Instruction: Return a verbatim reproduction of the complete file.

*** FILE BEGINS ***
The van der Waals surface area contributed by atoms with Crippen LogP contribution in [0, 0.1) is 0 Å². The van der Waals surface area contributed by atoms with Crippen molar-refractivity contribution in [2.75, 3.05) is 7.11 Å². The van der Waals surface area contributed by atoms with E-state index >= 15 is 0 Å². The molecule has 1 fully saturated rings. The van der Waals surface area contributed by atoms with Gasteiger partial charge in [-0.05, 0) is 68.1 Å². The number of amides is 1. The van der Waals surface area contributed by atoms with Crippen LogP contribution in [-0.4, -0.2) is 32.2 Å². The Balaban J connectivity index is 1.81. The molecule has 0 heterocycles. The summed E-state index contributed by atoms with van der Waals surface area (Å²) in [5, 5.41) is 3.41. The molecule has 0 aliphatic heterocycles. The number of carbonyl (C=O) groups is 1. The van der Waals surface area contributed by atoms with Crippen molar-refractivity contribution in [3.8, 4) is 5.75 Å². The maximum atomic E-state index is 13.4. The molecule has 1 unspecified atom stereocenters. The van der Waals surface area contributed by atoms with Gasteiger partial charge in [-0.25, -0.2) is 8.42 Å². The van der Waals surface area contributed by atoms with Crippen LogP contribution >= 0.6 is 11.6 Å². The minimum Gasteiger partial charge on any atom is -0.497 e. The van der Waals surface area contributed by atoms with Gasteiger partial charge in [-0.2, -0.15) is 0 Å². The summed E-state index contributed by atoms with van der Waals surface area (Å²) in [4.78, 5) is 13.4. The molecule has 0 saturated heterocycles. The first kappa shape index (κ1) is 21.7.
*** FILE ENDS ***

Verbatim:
The van der Waals surface area contributed by atoms with Crippen LogP contribution in [0, 0.1) is 0 Å². The van der Waals surface area contributed by atoms with Crippen molar-refractivity contribution in [2.75, 3.05) is 7.11 Å². The van der Waals surface area contributed by atoms with E-state index >= 15 is 0 Å². The molecule has 1 fully saturated rings. The van der Waals surface area contributed by atoms with Gasteiger partial charge in [-0.05, 0) is 68.1 Å². The number of amides is 1. The van der Waals surface area contributed by atoms with Crippen LogP contribution in [-0.4, -0.2) is 32.2 Å². The Balaban J connectivity index is 1.81. The molecule has 0 heterocycles. The summed E-state index contributed by atoms with van der Waals surface area (Å²) in [5, 5.41) is 3.41. The molecule has 0 aliphatic heterocycles. The number of carbonyl (C=O) groups is 1. The van der Waals surface area contributed by atoms with Crippen molar-refractivity contribution in [3.8, 4) is 5.75 Å². The maximum atomic E-state index is 13.4. The molecule has 1 unspecified atom stereocenters. The van der Waals surface area contributed by atoms with Gasteiger partial charge in [-0.25, -0.2) is 8.42 Å². The van der Waals surface area contributed by atoms with Crippen LogP contribution >= 0.6 is 11.6 Å². The minimum Gasteiger partial charge on any atom is -0.497 e. The van der Waals surface area contributed by atoms with Gasteiger partial charge in [-0.2, -0.15) is 0 Å². The summed E-state index contributed by atoms with van der Waals surface area (Å²) in [4.78, 5) is 13.4. The molecule has 0 saturated heterocycles. The first kappa shape index (κ1) is 21.7.